SUPER MOON. The second Super Moon of the year 2023 will occur this Tuesday, August 1, 2023. What time to observe this "Sturgeon Super Moon"? What effects? We tell you everything.
[Updated Aug 1, 2023 9:31 AM] The second Super Moon of the year, also known as the "Sturgeon Super Moon", is going to occur this Tuesday, August 1, 2023. The Super Moon is quite a rare phenomenon. In the night sky, the Moon will appear 7.1% larger and 15.6% brighter than normal during the "perigee-syzygia" phenomenon, when the full moon is at the closest point of its orbit of the earth.
What time and how to observe this Super Moon? Why is it a Super Moon and what is the origin of its name? Why do Native Americans call it Super Sturgeon Moon? How far will the Moon be from Earth tonight? What are its supposed effects? All the answers to your questions are in the guide below.
This month of August 2023 is a somewhat special month from an astronomical point of view since there will be two supermoons: that of August 1, the "Super Moon of the Sturgeons" and that of August 31, the latter being nicknamed the "Super Blue Moon". This Blue Moon will be "the largest and brightest Full Moon this year," according to astronomy site Starwalk. "It will be 7.2% larger and 15.7% brighter than an average Full Moon" at a distance of 357,344 km from Earth.
The next Supermoon will be the second of the year 2023, dated Tuesday, August 1, at 8:31 p.m. Four Super Moons are visible this year 2023: July 3, then Tuesday August 1, Thursday August 31, and Friday September 29.
The phenomenon dubbed "Super Moon" by astrologer Richard Nolle, but which scientists prefer to call the "perigee-syzygy phenomenon", occurs when the point of the lunar orbit is at a minimum distance from Earth. When is the Moon closest to Earth? When located at a distance of less than 360,000 km (the average distance between the Earth and the Moon is 384,400 km) according to the Paris Observatory. On August 1, the full moon will be approximately 357,530 kilometers from Earth. It will be 7.1% larger and 15.6% brighter than a typical full moon.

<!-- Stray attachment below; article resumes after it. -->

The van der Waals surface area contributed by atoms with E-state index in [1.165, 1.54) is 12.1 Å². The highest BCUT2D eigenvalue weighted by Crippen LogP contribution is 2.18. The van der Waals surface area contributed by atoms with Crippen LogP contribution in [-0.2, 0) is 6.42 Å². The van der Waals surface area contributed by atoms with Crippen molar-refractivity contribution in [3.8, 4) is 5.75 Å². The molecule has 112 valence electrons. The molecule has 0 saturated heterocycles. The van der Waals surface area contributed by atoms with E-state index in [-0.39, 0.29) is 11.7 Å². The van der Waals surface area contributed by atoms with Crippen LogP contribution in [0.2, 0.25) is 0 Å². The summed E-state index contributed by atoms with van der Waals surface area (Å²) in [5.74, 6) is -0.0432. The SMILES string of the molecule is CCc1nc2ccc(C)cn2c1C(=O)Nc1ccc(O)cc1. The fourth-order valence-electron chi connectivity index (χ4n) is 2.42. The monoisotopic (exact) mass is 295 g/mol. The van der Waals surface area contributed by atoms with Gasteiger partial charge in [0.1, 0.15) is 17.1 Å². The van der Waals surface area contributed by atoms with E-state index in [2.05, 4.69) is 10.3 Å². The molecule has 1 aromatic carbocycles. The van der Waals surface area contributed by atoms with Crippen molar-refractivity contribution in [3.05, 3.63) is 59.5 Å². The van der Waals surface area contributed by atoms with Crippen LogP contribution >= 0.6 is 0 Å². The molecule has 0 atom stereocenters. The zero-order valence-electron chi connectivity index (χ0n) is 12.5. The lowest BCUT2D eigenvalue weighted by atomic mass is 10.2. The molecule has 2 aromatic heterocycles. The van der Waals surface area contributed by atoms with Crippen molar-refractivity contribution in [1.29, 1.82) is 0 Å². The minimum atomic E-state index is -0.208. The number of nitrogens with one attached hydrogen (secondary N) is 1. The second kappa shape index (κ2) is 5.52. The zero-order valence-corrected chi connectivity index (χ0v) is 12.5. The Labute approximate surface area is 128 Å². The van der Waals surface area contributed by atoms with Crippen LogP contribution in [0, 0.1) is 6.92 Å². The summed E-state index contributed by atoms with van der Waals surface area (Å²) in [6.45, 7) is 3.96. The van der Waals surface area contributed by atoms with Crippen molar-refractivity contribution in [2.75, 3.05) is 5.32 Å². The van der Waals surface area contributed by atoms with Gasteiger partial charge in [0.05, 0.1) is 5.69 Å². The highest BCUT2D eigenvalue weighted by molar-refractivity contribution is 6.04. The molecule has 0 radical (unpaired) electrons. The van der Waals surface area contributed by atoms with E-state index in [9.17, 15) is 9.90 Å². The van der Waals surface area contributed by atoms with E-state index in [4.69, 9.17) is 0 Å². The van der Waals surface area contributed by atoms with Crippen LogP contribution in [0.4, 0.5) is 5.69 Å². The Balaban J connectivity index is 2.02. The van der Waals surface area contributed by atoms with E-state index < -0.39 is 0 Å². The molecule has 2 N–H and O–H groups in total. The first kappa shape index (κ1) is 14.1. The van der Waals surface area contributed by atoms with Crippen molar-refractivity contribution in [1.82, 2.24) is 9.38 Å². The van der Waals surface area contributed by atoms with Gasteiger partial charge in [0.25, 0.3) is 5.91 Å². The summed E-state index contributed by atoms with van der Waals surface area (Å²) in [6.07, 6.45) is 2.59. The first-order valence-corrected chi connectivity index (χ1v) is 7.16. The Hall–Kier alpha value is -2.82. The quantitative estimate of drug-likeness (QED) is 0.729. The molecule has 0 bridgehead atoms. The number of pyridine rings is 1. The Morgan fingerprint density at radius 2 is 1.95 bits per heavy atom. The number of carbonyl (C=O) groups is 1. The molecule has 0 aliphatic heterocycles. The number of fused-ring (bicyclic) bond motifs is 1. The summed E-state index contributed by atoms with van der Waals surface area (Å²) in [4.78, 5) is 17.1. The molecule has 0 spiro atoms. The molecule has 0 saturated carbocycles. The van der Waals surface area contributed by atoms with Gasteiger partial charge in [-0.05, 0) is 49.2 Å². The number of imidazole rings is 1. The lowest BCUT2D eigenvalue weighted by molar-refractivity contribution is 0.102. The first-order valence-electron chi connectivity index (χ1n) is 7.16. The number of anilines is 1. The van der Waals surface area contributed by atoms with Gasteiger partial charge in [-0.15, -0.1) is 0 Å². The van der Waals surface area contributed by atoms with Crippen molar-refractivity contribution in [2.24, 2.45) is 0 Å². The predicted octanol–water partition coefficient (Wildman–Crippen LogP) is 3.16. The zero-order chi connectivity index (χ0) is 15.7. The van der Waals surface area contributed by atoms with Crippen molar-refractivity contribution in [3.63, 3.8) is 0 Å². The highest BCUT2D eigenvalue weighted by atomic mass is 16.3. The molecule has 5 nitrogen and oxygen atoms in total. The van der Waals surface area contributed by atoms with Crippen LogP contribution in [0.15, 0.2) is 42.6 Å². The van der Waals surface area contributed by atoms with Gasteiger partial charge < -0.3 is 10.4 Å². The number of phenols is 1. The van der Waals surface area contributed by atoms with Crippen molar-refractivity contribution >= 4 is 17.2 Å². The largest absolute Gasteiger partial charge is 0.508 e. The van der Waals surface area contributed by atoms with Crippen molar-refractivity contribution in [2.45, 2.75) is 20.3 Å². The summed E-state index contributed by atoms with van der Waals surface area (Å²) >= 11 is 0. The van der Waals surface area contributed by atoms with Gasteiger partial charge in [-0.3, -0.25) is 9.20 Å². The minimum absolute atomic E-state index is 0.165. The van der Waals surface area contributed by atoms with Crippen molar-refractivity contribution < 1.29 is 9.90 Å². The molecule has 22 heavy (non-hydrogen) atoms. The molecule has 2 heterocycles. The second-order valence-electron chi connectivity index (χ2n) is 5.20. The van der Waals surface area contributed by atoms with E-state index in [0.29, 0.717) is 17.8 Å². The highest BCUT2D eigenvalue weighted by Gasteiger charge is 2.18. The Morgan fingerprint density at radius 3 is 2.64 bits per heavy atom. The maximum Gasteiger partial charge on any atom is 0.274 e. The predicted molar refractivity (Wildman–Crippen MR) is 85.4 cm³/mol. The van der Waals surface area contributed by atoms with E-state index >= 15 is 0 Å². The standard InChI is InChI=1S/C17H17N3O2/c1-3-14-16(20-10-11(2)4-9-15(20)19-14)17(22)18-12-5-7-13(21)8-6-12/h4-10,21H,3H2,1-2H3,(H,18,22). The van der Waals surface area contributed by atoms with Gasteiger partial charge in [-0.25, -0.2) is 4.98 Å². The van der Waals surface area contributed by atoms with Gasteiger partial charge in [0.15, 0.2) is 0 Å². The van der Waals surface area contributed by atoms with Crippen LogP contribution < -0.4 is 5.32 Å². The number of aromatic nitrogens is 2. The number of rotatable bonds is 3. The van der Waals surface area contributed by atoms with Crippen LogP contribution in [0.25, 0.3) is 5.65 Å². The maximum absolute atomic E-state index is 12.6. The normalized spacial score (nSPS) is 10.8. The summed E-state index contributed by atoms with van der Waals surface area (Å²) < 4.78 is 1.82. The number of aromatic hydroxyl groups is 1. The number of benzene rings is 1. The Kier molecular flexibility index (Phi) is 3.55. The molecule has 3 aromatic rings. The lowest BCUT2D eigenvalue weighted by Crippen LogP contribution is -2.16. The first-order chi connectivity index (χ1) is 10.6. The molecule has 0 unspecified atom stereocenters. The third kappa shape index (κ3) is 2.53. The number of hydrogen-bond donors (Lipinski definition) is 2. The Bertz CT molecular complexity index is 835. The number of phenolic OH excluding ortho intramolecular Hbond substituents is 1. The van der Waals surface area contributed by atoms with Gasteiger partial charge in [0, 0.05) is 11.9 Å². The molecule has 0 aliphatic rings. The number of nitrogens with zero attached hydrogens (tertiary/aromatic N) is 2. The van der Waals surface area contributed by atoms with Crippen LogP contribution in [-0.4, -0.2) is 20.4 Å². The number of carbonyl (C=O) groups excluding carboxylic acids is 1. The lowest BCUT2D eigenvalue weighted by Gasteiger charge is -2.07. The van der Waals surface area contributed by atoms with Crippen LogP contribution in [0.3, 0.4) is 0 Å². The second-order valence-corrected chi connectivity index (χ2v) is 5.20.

In astronomy, this event is called "perigee-syzygia", the name of Super Moon having nothing scientific, since it is an invention of the astrologer Richard Nolle in 1979. "A Super moon occurs when the full moon coincides with the point when the Moon comes closest to Earth in its elliptical orbit, a point called perigee," explains NASA's website. By Super Moon, we therefore mean a celestial phenomenon that is due to two elements: the only satellite of planet Earth passes closest to us when it is a full moon evening. While waiting for the next photos, here are the most beautiful Supermoon photos taken in France, the United States, China or even Russia:
The Estrugeon Super Moon is so named by Native American tribes because it coincides with the fishing season for this large fish around the Great Lakes of America.
The Super Moon is only really observable after sunset, with the naked eye, using binoculars or telescopes. In order to observe a Super Moon in optimal conditions, you must equip yourself with astronomical glasses or a telescope, far from atmospheric pollution, or go to one of the clubs of the French Astronomical Association (AFA). See the map.
A Super Moon appears slightly brighter and larger than a Full Moon, simply because it appears at perigee, at its closest orbit point to Earth, less than 360,000 km away.
Due to the Full Moon's proximity to our planet Earth, its effects have an even stronger impact on tides, mood, and sleep. Indeed, as explained in a 2013 Swiss scientific study published in the journal Current Biology, "a lunar rhythm can modulate sleep patterns in humans." This means that the time to fall asleep is extended by 5 minutes, deep sleep decreased by 30% and sleep duration by 20 minutes. Consequently, the level of melatonin, a hormone secreted during our sleep, which has a role to play in mood, is lower, which can cause irritability or even depression.